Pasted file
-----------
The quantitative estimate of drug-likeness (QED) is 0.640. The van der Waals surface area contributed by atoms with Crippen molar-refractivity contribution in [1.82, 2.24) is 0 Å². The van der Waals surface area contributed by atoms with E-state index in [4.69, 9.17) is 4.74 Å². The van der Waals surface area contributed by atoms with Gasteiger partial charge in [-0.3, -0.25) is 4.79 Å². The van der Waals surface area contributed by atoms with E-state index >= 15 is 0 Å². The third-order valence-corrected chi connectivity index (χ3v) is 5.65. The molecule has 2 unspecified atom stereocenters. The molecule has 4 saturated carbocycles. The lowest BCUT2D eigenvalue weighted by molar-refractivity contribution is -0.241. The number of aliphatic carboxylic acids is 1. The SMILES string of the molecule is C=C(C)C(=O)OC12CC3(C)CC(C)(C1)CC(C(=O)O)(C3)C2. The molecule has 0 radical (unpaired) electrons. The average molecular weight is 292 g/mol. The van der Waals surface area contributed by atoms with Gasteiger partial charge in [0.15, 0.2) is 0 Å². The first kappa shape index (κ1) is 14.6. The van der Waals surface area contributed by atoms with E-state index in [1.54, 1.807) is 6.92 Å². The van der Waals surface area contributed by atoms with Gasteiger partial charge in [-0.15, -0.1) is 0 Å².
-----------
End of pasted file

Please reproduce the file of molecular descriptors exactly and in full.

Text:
The quantitative estimate of drug-likeness (QED) is 0.640. The van der Waals surface area contributed by atoms with Crippen molar-refractivity contribution in [1.82, 2.24) is 0 Å². The van der Waals surface area contributed by atoms with E-state index in [4.69, 9.17) is 4.74 Å². The van der Waals surface area contributed by atoms with Gasteiger partial charge in [-0.3, -0.25) is 4.79 Å². The van der Waals surface area contributed by atoms with E-state index >= 15 is 0 Å². The third-order valence-corrected chi connectivity index (χ3v) is 5.65. The molecule has 2 unspecified atom stereocenters. The molecule has 4 saturated carbocycles. The lowest BCUT2D eigenvalue weighted by molar-refractivity contribution is -0.241. The number of aliphatic carboxylic acids is 1. The SMILES string of the molecule is C=C(C)C(=O)OC12CC3(C)CC(C)(C1)CC(C(=O)O)(C3)C2. The molecule has 0 radical (unpaired) electrons. The average molecular weight is 292 g/mol. The van der Waals surface area contributed by atoms with Gasteiger partial charge in [0.15, 0.2) is 0 Å². The first kappa shape index (κ1) is 14.6. The van der Waals surface area contributed by atoms with E-state index in [1.54, 1.807) is 6.92 Å². The van der Waals surface area contributed by atoms with Gasteiger partial charge in [-0.15, -0.1) is 0 Å².